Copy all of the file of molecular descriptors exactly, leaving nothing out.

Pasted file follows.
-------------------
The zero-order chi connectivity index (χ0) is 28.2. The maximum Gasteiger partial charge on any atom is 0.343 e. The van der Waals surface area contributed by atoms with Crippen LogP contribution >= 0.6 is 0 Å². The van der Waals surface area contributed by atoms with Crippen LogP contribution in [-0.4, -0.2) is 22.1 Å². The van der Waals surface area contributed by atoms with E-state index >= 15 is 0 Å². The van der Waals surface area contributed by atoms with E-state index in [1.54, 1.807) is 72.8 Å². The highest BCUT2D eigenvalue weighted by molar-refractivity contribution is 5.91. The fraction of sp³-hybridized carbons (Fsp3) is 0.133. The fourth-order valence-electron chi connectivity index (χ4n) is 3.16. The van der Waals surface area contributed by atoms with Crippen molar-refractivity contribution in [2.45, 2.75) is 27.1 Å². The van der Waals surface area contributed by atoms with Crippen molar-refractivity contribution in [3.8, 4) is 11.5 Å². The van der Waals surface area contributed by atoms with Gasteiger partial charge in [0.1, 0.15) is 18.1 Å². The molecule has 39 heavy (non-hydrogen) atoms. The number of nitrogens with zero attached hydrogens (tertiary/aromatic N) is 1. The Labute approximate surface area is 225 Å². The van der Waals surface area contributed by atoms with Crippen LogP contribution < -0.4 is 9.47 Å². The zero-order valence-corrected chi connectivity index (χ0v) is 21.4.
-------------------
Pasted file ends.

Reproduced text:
The zero-order chi connectivity index (χ0) is 28.2. The maximum Gasteiger partial charge on any atom is 0.343 e. The van der Waals surface area contributed by atoms with Crippen LogP contribution >= 0.6 is 0 Å². The van der Waals surface area contributed by atoms with Crippen LogP contribution in [-0.4, -0.2) is 22.1 Å². The van der Waals surface area contributed by atoms with E-state index >= 15 is 0 Å². The van der Waals surface area contributed by atoms with E-state index in [1.54, 1.807) is 72.8 Å². The highest BCUT2D eigenvalue weighted by molar-refractivity contribution is 5.91. The fraction of sp³-hybridized carbons (Fsp3) is 0.133. The fourth-order valence-electron chi connectivity index (χ4n) is 3.16. The van der Waals surface area contributed by atoms with Crippen molar-refractivity contribution in [2.45, 2.75) is 27.1 Å². The van der Waals surface area contributed by atoms with Crippen molar-refractivity contribution in [3.8, 4) is 11.5 Å². The van der Waals surface area contributed by atoms with Gasteiger partial charge in [0.1, 0.15) is 18.1 Å². The molecule has 39 heavy (non-hydrogen) atoms. The number of nitrogens with zero attached hydrogens (tertiary/aromatic N) is 1. The Labute approximate surface area is 225 Å². The van der Waals surface area contributed by atoms with Crippen LogP contribution < -0.4 is 9.47 Å². The zero-order valence-corrected chi connectivity index (χ0v) is 21.4.